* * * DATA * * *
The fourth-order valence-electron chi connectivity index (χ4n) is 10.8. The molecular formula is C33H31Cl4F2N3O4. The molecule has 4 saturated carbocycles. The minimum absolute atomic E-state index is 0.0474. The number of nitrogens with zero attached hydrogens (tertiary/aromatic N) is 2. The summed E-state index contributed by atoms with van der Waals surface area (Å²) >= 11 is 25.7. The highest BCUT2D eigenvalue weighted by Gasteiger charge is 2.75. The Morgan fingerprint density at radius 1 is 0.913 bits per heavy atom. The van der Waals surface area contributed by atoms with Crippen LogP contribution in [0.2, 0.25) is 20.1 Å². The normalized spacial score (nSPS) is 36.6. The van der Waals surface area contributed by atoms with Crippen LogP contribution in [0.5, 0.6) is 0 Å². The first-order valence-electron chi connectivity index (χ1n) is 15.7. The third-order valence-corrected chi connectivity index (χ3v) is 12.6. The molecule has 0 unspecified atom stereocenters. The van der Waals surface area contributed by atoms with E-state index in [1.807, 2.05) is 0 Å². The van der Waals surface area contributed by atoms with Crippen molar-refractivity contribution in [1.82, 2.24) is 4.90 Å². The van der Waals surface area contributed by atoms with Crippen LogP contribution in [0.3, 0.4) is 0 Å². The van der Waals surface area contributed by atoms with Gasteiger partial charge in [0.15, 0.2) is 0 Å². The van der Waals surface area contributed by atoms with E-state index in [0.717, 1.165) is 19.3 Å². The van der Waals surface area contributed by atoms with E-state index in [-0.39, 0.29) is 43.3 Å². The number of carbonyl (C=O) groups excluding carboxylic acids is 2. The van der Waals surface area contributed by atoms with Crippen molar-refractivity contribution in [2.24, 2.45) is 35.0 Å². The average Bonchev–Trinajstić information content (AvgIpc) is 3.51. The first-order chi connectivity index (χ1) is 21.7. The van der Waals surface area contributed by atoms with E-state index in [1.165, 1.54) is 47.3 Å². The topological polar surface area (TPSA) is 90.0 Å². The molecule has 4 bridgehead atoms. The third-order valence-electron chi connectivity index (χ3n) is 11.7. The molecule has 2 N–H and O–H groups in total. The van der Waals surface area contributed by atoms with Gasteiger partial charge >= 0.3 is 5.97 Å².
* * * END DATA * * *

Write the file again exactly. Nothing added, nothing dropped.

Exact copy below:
The fourth-order valence-electron chi connectivity index (χ4n) is 10.8. The molecular formula is C33H31Cl4F2N3O4. The molecule has 4 saturated carbocycles. The minimum absolute atomic E-state index is 0.0474. The number of nitrogens with zero attached hydrogens (tertiary/aromatic N) is 2. The summed E-state index contributed by atoms with van der Waals surface area (Å²) >= 11 is 25.7. The highest BCUT2D eigenvalue weighted by Gasteiger charge is 2.75. The Morgan fingerprint density at radius 1 is 0.913 bits per heavy atom. The van der Waals surface area contributed by atoms with Crippen LogP contribution in [0.2, 0.25) is 20.1 Å². The normalized spacial score (nSPS) is 36.6. The van der Waals surface area contributed by atoms with Crippen LogP contribution in [0.5, 0.6) is 0 Å². The first-order valence-electron chi connectivity index (χ1n) is 15.7. The third-order valence-corrected chi connectivity index (χ3v) is 12.6. The molecule has 0 unspecified atom stereocenters. The van der Waals surface area contributed by atoms with E-state index in [1.807, 2.05) is 0 Å². The van der Waals surface area contributed by atoms with Crippen molar-refractivity contribution in [1.82, 2.24) is 4.90 Å². The van der Waals surface area contributed by atoms with Crippen LogP contribution in [0.3, 0.4) is 0 Å². The van der Waals surface area contributed by atoms with Gasteiger partial charge in [0.15, 0.2) is 0 Å². The van der Waals surface area contributed by atoms with E-state index in [0.717, 1.165) is 19.3 Å². The van der Waals surface area contributed by atoms with E-state index in [-0.39, 0.29) is 43.3 Å². The number of carbonyl (C=O) groups excluding carboxylic acids is 2. The van der Waals surface area contributed by atoms with Crippen molar-refractivity contribution in [2.24, 2.45) is 35.0 Å². The average Bonchev–Trinajstić information content (AvgIpc) is 3.51. The first-order chi connectivity index (χ1) is 21.7. The van der Waals surface area contributed by atoms with E-state index in [1.165, 1.54) is 47.3 Å². The topological polar surface area (TPSA) is 90.0 Å². The molecule has 4 bridgehead atoms. The third-order valence-electron chi connectivity index (χ3n) is 11.7. The molecule has 2 N–H and O–H groups in total. The van der Waals surface area contributed by atoms with Gasteiger partial charge >= 0.3 is 5.97 Å².